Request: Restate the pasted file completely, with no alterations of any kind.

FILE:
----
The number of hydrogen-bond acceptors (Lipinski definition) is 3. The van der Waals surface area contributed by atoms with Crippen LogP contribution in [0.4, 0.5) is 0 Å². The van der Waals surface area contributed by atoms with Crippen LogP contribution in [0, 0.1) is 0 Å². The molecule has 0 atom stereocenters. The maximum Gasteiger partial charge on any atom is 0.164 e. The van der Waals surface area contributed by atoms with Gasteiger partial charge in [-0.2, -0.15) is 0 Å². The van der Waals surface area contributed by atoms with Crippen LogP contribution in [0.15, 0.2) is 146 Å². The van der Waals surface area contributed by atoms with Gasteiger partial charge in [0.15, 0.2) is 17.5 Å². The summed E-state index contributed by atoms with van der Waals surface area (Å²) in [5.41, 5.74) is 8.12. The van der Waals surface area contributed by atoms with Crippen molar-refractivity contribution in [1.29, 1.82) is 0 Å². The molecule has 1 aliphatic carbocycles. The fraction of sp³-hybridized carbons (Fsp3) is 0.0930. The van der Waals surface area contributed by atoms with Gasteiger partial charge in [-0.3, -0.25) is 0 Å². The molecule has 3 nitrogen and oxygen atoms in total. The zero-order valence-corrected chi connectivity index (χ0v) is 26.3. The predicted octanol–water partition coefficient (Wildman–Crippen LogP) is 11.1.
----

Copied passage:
The number of hydrogen-bond acceptors (Lipinski definition) is 3. The van der Waals surface area contributed by atoms with Crippen LogP contribution in [0.4, 0.5) is 0 Å². The van der Waals surface area contributed by atoms with Crippen LogP contribution in [0, 0.1) is 0 Å². The molecule has 0 atom stereocenters. The maximum Gasteiger partial charge on any atom is 0.164 e. The van der Waals surface area contributed by atoms with Gasteiger partial charge in [-0.2, -0.15) is 0 Å². The van der Waals surface area contributed by atoms with Crippen LogP contribution in [0.15, 0.2) is 146 Å². The van der Waals surface area contributed by atoms with Gasteiger partial charge in [0.15, 0.2) is 17.5 Å². The summed E-state index contributed by atoms with van der Waals surface area (Å²) in [5.41, 5.74) is 8.12. The van der Waals surface area contributed by atoms with Crippen molar-refractivity contribution in [1.29, 1.82) is 0 Å². The molecule has 1 aliphatic carbocycles. The fraction of sp³-hybridized carbons (Fsp3) is 0.0930. The van der Waals surface area contributed by atoms with Gasteiger partial charge in [-0.3, -0.25) is 0 Å². The molecule has 3 nitrogen and oxygen atoms in total. The zero-order valence-corrected chi connectivity index (χ0v) is 26.3. The predicted octanol–water partition coefficient (Wildman–Crippen LogP) is 11.1.